Donatella Lippi

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Throughout history, chocolate has been used to treat a wide variety of ailments, and in recent years, multiple studies have found that chocolate can have positive health effects, providing evidence to a centuries-long established use; this acknowledgement, however, did not have a straight course, having been involved in religious, medical and cultural(More)
In the 19th century, there was extensive research on cholera: the disease was generally attributed to miasmatic causes, but this concept was replaced, between about 1850 and 1910, by the scientifically founded germ theory of disease. In 1883, Robert Koch identified the vibrion for the second time, after Filippo Pacini's discovery in 1854: Koch isolated the(More)
The Medici Project is a paleopathological and historico-medical research, based on the exhumation of corpses of the Medici Family buried in the Medici Chapels (Florence, San Lorenzo). The scientific research carried out on these remains permits us to reconstruct habits and causes of death of members of this famous family of Italian Renaissance. The(More)
Born in Portugal and the son of Marranos (Christianized Jews from Spain), Eliahu de Luna Montalto lived during a particularly harsh period for the Jewish people. Throughout Europe, the situation for Jews was unfavorable; laws had been passed forbidding them to live in England for the past 300 years, and for the past 200 years in France. Additionally, in(More)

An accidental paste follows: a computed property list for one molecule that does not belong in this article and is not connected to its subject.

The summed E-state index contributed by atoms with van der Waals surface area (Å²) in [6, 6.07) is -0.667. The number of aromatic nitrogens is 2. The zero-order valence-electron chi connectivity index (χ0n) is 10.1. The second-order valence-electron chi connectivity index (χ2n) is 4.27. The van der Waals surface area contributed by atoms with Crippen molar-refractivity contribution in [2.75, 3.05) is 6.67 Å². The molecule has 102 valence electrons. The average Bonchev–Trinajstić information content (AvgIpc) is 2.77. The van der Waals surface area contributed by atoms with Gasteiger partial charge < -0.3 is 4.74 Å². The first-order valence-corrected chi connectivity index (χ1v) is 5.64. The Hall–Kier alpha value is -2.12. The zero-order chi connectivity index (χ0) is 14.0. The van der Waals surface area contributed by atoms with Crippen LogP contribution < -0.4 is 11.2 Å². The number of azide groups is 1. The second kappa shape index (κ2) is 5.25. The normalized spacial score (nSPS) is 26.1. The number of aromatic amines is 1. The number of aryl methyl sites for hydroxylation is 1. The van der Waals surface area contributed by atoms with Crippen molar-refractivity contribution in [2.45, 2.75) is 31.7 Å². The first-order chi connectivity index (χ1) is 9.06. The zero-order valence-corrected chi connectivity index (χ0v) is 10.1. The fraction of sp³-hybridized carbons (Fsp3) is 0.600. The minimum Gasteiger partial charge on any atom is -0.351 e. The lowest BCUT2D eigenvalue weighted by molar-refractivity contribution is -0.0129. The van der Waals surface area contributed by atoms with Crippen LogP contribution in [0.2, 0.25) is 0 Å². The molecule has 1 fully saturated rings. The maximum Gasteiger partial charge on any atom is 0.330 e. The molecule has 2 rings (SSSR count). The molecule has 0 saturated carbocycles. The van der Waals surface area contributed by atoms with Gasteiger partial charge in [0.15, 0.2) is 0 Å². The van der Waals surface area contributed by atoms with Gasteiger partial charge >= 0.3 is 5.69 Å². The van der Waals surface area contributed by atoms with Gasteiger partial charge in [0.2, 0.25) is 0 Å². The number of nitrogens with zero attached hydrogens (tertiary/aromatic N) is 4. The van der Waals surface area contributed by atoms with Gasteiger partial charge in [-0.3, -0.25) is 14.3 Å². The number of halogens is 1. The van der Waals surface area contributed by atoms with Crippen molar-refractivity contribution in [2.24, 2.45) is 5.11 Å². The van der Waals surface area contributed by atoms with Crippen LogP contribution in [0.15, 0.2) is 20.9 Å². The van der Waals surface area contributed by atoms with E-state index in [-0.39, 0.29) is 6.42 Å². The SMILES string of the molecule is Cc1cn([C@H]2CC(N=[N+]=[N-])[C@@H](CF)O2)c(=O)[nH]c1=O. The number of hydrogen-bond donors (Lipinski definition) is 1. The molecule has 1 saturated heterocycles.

Deformity of the breast and axilla observed in famous paintings is a fascinating field for the medico-artists. The attempt of a retrospective diagnosis of breast tumors is highly challenging. This paper deals with a Rubens painting portraying the heroine Judith with a visible but previously unreported left breast mass. Though speculative, the present(More)
OBJECTIVE Although many studies indicate that the use of complementary and alternative medicine by cancer patients is common and widespread, few studies have focused on unmet needs of patients using complementary therapies (CTs). The aim of the present study was to evaluate, through a quantitative approach, possible associations between the use of CTs and(More)
Cosimo I de' Medici (1519-1574) was the first Grand Duke of Tuscany. He was one of the most important members of the Medici family. He was an excellent conqueror and a good politician. Moreover, he was able to attract and encourage artists, scientists and architects to promote Florence as the cultural capital of the Italian Renaissance. Historical(More)
The identity of the young man in Jacopo Pontormo's Portrait of a Halberdier has long been disputed by art historians. Two probable candidates have been identified: Francesco Guardi, a Florentine nobleman, and Cosimo I de' Medici, Duke of Florence from 1537 and Grand Duke of Tuscany from 1569. The present study is intended to help resolve this controversy by(More)